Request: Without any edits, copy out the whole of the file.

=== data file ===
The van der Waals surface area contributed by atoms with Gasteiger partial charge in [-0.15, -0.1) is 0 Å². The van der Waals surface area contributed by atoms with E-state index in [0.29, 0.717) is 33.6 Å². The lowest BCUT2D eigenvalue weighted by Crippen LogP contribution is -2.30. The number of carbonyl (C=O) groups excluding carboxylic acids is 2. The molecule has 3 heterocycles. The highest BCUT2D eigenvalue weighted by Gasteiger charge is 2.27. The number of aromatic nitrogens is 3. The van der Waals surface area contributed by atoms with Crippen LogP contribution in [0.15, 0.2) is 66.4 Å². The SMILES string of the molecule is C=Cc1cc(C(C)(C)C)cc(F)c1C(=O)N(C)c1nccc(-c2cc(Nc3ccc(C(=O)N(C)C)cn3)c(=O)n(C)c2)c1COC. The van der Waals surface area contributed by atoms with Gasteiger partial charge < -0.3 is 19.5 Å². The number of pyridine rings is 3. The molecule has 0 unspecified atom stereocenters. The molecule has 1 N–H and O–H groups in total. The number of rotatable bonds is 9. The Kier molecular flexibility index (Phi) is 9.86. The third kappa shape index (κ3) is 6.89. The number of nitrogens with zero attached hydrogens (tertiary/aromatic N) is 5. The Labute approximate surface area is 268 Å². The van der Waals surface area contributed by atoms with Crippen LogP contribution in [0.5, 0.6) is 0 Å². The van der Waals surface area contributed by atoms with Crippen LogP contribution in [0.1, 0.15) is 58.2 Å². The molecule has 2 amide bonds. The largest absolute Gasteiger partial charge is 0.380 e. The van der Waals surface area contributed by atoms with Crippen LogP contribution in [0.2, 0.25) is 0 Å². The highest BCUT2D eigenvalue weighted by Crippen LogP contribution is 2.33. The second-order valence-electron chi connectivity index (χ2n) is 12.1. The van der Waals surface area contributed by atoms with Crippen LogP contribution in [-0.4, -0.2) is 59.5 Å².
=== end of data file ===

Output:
The van der Waals surface area contributed by atoms with Gasteiger partial charge in [-0.15, -0.1) is 0 Å². The van der Waals surface area contributed by atoms with E-state index in [0.29, 0.717) is 33.6 Å². The lowest BCUT2D eigenvalue weighted by Crippen LogP contribution is -2.30. The number of carbonyl (C=O) groups excluding carboxylic acids is 2. The molecule has 3 heterocycles. The highest BCUT2D eigenvalue weighted by Gasteiger charge is 2.27. The number of aromatic nitrogens is 3. The van der Waals surface area contributed by atoms with Crippen LogP contribution in [0.15, 0.2) is 66.4 Å². The SMILES string of the molecule is C=Cc1cc(C(C)(C)C)cc(F)c1C(=O)N(C)c1nccc(-c2cc(Nc3ccc(C(=O)N(C)C)cn3)c(=O)n(C)c2)c1COC. The van der Waals surface area contributed by atoms with Gasteiger partial charge < -0.3 is 19.5 Å². The number of pyridine rings is 3. The molecule has 0 unspecified atom stereocenters. The molecule has 1 N–H and O–H groups in total. The number of rotatable bonds is 9. The Kier molecular flexibility index (Phi) is 9.86. The third kappa shape index (κ3) is 6.89. The number of nitrogens with zero attached hydrogens (tertiary/aromatic N) is 5. The Labute approximate surface area is 268 Å². The van der Waals surface area contributed by atoms with Crippen LogP contribution in [0.5, 0.6) is 0 Å². The van der Waals surface area contributed by atoms with Crippen LogP contribution in [0.1, 0.15) is 58.2 Å². The molecule has 2 amide bonds. The largest absolute Gasteiger partial charge is 0.380 e. The van der Waals surface area contributed by atoms with Crippen LogP contribution in [0.2, 0.25) is 0 Å². The highest BCUT2D eigenvalue weighted by Crippen LogP contribution is 2.33. The second-order valence-electron chi connectivity index (χ2n) is 12.1. The van der Waals surface area contributed by atoms with Crippen LogP contribution in [-0.4, -0.2) is 59.5 Å².